Okay, so, I had my pumped-up kicks all ready to blog every day this month in celebration of my favorite month and holiday of the year. I mean, really, what’s not to love about November? It smells of fireplaces burning away the scent of summer, its leaves explode into fireworks of color and fall like ticker-tape, its early mornings leave a damp chill on the pavement, hinting at the scent of snow, and everyone’s houses ooze cinnamon, nutmeg, pumpkins and apples. (Not literally, though. Unless you’re making Gingerbread’s house. Otherwise, stay away from oozing of any kind. Bad.)
Also, I get to bust out my favorite accessory ever – a scarf. (When you have small children, accessories that are machine washable are a very big plus.)
Wait. wait. I’m getting sidetracked here. We’ve got a WHOLE month to talk about this stuff. Okay. Not a whole month. But, most of it. (I wouldn’t really have been true to myself if I’d started on time, anyway.)
Today, on my first day of Thankful, I am thankful that my son, Nate, against all laws of probability and genetics, got a math brain.
I do not have a math brain. My brain is stuffed full of words and punctuation, rules and laws and code sections and case names, useless trivia about the 1980s and passwords that have at least one capital letter, one symbol and one number but won’t mean anything to anyone ever. I also know the answers to important questions, like: What’s your mother’s maiden name? What’s your father’s middle name? What was the make and model of your first car? Who was your favorite elementary school teacher? What is the middle initial of your first husband’s aunt’s cousin’s sister’s daughter-in-law?
That’s a lot of shit for one brain, yo, especially one that’s getting as old as mine. I think I get a new gray hair every time I have to change or create a password for something.
The point is, don’t ask me to “finish the pattern in this set” unless you’re talking about china. Don’t ask me about angles unless you’re taking a photograph. And don’t, for the love of all that is holy and $5 pitchers of beer at Happy Hour, ask me about calculus unless you want to talk about Stand and Deliver. (It was a great movie, right? I still freak out every time Kemo has the heart attack in the hallway …)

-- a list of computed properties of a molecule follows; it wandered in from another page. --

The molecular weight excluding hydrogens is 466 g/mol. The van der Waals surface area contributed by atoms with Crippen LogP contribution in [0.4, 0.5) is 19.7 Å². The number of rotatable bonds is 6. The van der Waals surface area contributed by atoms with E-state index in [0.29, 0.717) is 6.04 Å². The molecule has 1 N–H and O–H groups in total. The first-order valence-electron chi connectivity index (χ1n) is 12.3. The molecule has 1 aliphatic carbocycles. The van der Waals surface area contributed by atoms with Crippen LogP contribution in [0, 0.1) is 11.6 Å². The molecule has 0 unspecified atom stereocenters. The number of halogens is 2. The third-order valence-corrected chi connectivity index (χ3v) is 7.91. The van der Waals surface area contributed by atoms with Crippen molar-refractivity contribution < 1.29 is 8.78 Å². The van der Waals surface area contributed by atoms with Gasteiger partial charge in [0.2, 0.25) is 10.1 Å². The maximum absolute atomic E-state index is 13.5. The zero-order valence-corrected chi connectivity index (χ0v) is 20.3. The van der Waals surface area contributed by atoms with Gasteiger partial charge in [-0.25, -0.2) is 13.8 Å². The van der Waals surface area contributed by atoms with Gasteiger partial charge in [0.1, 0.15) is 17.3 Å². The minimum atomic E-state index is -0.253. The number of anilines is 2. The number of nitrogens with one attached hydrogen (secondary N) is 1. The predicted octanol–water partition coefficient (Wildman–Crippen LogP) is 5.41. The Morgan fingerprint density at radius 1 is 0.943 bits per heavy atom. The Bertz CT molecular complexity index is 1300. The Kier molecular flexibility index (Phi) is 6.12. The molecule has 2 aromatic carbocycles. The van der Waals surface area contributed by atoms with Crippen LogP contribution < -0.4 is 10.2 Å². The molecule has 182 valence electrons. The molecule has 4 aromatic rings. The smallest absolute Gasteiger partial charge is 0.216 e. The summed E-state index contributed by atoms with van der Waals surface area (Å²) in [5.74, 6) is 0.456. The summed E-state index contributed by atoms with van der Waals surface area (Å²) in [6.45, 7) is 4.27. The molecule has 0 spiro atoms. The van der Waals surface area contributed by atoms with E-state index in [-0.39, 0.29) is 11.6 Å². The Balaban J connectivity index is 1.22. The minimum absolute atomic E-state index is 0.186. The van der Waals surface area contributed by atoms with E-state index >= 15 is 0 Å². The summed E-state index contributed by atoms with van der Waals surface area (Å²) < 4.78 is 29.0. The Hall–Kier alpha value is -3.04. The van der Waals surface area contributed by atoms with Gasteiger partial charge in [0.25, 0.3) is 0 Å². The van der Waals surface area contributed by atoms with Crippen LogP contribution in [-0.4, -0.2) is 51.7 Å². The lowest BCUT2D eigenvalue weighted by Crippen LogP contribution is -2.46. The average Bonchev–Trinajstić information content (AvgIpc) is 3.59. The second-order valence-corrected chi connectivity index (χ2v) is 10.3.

But, Nate is an altogether different story. It baffles me. It truly does. How did this kid come from ME? If you ask Nate to write an essay about his opinion on something, he practically pops a blood vessel. The straining and the struggle is painful to watch. But, oh, give him a math or logic problem, and he becomes Mr. Wizard.
I was reminded of this today, when Nate humbled me in my own kitchen. The only thing that got cooked were my brains – fried, extra crispy. Why? Because Nate gave me three “easy” logic problems to solve. I failed. F – A – I – L – E – D. Big fat F. So, I am thankful that my brilliant son showed me how to solve these equations. Otherwise, I’d look like this:
5 + 5 + 5 = 550
Using one line and only one line, make this equation into a true statement. You may not draw a line through the equals symbol (≠) to solve this problem.
Using the same number three times, create an equation that adds up to 60. For example, 20+20+20=60.
You must use whole numbers. You can only add.
Using the following numbers and operators:
2 3 4 5 + =
create an equation that resolves true. You cannot use any other numbers or symbols than those above, but you can use them in any order you wish.
Connect ALL of the dots in the pattern below using only 4 lines and never allowing your pen to leave the paper. (Every time your line turns, you start a new line.)
. . .
. . .
. . .
Good luck, class. I will post the answers soon. Don’t try to show off in the comments. If you don’t let everyone else struggle until someone standing nearby asks, “What’s burning?” you ruin it for the rest of us. Until next time, be thankful my friends.